This roadshow was just one of the improvement opportunities identified during Medication Safety Week.
“A project that came out of it was the medication risk sub-committee. This group drills down on what we are going to do with the information. So that’s more in the bigger picture around medication safety.
We are also doing monthly education sessions on specific topics around medications with staff. This sits nicely alongside the supportive monthly conversations with staff we have, in each clinical area, focusing on the preceding months clinical incidents.”
Redesigned patient forms, a new interaction video and a medication risk project – all initiatives that were catalysed by a robust analysis of patient feedback across all departments in the business, and all designed to enhance communication, reduce risk and improve patient outcomes.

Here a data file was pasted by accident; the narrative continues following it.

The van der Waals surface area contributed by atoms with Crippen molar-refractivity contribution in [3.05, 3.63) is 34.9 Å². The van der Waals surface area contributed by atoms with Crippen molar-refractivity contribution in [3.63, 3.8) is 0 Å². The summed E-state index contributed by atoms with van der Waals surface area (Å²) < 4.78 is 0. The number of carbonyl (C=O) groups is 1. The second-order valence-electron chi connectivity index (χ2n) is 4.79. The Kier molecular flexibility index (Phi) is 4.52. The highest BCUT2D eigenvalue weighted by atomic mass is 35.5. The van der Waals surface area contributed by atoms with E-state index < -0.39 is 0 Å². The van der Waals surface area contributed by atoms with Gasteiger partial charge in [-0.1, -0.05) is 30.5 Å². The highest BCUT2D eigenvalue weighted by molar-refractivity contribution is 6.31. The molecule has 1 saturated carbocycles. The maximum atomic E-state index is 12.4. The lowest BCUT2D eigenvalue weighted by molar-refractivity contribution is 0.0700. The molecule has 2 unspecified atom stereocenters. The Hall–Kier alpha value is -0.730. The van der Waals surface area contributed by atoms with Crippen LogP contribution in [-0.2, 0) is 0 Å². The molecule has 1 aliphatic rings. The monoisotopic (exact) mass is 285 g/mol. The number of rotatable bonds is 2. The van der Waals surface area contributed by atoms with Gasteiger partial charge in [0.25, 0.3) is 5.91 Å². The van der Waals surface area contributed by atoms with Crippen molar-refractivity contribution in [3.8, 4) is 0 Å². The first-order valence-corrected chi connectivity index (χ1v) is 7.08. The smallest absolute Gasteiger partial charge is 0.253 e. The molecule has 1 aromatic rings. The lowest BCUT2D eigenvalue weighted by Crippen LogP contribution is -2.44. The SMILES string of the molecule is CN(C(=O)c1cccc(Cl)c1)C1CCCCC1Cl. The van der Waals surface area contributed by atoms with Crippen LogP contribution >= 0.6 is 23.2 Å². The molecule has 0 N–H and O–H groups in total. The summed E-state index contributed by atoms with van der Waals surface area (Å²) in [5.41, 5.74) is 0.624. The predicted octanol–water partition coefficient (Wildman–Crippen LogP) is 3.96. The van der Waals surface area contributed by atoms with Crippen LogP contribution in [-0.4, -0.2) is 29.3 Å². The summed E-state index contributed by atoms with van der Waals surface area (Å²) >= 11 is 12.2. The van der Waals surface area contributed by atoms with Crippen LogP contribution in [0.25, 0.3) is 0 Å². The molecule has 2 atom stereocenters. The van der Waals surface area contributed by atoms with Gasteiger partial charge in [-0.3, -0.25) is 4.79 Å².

By championing the patient experience and integrating feedback into Mercy Dunedin’s strategic and operational activities, Angela Dewhirst has fuelled Mercy Dunedin’s continual improvement initiatives. This approach is replicable and scalable, and most importantly aligns the entire organisation – from leadership to frontline – around the value of patient feedback.
If you want to learn how your organisation can harness feedback to deliver the same continuous improvement, get in touch with the Cemplicity team.